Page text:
Chacon J.L.,University of Sao Paulo |
Mizuma M.,University of Sao Paulo |
Vejarano M.P.,University of Sao Paulo |
Toquin D.,French Agency for Food Environmental and Occupational Health Safety Anses |
And 4 more authors.
Avian Diseases | Year: 2011
Avian metapneumovirus (AMPV) causes turkey rhinotracheitis and is associated with swollen head syndrome in chickens, which is usually accompanied by secondary infections that increase mortality. AMPVs circulating in Brazilian vaccinated and nonvaccinated commercial chicken and turkey farms were detected using a universal reverse transcriptase (RT)-PCR assay that can detect the four recognized subtypes of AMPV. The AMPV status of 228 farms with respiratory and reproductive disturbances was investigated. AMPV was detected in broiler, hen, breeder, and turkey farms from six different geographic regions of Brazil. The detected viruses were subtyped using a nested RT-PCR assay and sequence analysis of the G gene. Only subtypes A and B were detected in both vaccinated and nonvaccinated farms. AMPV-A and AMPV-B were detected in 15 and 23 farms, respectively, while both subtypes were simultaneously found in one hen farm. Both vaccine and field viruses were detected in nonvaccinated farms. In five cases, the detected subtype was different than the vaccine subtype. Field subtype B virus was detected mainly during the final years of the survey period. These viruses showed high molecular similarity (more than 96% nucleotide similarity) among themselves and formed a unique phylogenetic group, suggesting that they may have originated from a common strain. These results demonstrate the cocirculation of subtypes A and B in Brazilian commercial farms. © 2011 American Association of Avian Pathologists.
Vorimore F.,French Agency for Food Environmental and Occupational Health Safety Anses |
Cavanna N.,French Agency for Food Environmental and Occupational Health Safety Anses |
Vicari N.,National Reference Laboratory for Animal Chlamydioses |
Magnino S.,National Reference Laboratory for Animal Chlamydioses |
And 4 more authors.
Journal of Microbiological Methods | Year: 2012
We describe a novel high-resolution melt assay that clearly differentiates Chlamydia abortus live vaccine strain 1B from field C. abortus strains and field wild-type isolates based on previously described single nucleotide polymorphisms. This modern genotyping technique is inexpensive, easy to use, and less time-consuming than PCR-RFLP. © 2012 Elsevier B.V..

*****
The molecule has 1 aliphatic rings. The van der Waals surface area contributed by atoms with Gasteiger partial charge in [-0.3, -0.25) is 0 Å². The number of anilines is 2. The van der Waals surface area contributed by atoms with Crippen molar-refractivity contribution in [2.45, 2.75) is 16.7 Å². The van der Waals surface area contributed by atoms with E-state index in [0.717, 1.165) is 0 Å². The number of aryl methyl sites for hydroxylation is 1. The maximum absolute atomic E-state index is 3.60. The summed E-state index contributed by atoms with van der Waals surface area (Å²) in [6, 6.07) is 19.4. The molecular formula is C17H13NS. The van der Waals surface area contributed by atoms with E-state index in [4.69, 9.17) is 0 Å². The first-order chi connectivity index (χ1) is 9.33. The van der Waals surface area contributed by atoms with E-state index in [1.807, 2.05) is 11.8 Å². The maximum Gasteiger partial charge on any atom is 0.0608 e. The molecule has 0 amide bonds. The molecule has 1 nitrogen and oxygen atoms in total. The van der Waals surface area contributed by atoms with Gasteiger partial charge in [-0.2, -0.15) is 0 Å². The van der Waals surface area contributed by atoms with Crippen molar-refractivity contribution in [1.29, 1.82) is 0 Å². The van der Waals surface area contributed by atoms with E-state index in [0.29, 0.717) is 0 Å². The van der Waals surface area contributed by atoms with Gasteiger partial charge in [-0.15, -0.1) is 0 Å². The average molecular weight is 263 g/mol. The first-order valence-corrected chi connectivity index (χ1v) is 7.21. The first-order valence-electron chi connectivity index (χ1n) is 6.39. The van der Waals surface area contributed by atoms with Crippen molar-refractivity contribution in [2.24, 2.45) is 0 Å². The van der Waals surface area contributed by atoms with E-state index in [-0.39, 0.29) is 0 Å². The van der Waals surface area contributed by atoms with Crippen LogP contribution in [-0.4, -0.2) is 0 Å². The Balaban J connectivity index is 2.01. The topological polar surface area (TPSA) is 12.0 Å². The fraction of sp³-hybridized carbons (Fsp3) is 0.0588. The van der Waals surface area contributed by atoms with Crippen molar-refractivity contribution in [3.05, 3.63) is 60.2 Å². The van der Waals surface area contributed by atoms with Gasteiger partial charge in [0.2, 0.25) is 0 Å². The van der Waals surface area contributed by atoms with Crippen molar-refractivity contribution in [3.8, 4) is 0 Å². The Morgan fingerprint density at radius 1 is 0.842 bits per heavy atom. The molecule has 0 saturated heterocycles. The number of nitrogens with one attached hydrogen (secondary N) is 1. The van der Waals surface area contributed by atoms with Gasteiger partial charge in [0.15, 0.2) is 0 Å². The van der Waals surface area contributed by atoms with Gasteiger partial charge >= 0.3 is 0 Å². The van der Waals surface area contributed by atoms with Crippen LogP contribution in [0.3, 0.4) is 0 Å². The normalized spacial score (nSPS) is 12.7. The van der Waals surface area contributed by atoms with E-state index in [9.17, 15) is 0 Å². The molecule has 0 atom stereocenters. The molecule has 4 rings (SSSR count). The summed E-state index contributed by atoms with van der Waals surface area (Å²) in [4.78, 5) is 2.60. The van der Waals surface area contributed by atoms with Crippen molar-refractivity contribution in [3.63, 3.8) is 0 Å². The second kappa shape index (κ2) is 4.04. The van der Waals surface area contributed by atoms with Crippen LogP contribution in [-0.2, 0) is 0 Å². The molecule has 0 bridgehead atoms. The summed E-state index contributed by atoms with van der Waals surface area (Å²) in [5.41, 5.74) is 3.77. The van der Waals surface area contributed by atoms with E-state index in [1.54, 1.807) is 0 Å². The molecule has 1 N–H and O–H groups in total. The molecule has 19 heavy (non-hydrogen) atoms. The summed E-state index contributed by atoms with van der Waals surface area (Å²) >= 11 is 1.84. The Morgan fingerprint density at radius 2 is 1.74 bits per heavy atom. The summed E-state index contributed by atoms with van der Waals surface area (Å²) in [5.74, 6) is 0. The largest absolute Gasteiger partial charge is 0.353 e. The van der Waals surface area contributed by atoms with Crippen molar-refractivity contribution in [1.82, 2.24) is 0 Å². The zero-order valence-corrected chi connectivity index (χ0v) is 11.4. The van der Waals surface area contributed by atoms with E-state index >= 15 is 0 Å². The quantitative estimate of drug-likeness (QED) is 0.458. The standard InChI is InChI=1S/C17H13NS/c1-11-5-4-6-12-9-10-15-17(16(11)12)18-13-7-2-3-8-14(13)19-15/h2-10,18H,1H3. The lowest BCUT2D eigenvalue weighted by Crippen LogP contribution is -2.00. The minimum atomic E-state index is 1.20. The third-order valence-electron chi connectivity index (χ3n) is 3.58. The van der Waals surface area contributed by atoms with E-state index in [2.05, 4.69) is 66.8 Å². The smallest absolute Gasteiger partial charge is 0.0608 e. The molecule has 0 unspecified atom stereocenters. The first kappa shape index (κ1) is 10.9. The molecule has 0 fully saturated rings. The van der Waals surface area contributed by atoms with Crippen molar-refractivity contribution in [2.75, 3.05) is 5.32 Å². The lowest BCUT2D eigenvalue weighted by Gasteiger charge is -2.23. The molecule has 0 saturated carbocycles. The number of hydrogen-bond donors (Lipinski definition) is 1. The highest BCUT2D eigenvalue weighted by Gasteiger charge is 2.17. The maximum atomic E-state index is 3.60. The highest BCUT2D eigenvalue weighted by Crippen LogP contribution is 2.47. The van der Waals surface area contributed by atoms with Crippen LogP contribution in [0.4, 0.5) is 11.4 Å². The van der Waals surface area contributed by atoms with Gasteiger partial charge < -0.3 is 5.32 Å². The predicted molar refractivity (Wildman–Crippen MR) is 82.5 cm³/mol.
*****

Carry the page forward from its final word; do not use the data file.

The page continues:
Carpentier B.,French Agency for Food Environmental and Occupational Health Safety Anses |
Lagendijk E.,French Agency for Food Environmental and Occupational Health Safety Anses |
Chassaing D.,French Agency for Food Environmental and Occupational Health Safety Anses |
Rosset P.,French Agency for Food Environmental and Occupational Health Safety Anses |
And 2 more authors.
Food Control | Year: 2012
Our aim was to determine factors that have an impact on the bacterial load of inner surfaces of food refrigeration equipment to develop recommendations that should be made to consumers. We investigated 23 domestic refrigerators (DRs) and, for comparison, six serve-over counters (SOCs). Several zones were studied for aerobic mesophilic counts (AMC) presumptive Bacillus cereus and coagulase-positive staphylococci. In addition, for each DR sample, we collected data on the condition of the sampled surface and refrigeration practices. In DRs, there was no correlation between AMC and temperature, relative humidity, pH or cleaning frequency. AMC counts in SOCs, which are cleaned and disinfected weekly, were similar to the figures from the less frequently cleaned DRs, but B. cereus and coagulase-positive Staphylococus were less frequently found in SOCs. In DRs, the highest AMC counts were reached when both condensation and food traces were visible, i.e. when growth conditions were met, resulting in a mean of 10 4 CFU/cm 2 against of mean of 32 CFU/cm 2 on clean surfaces and dry surfaces with food traces. Consequently, two recommendations for consumers are (1) to avoid condensation and (2) to clean up food spills as soon as possible. © 2011 Elsevier Ltd.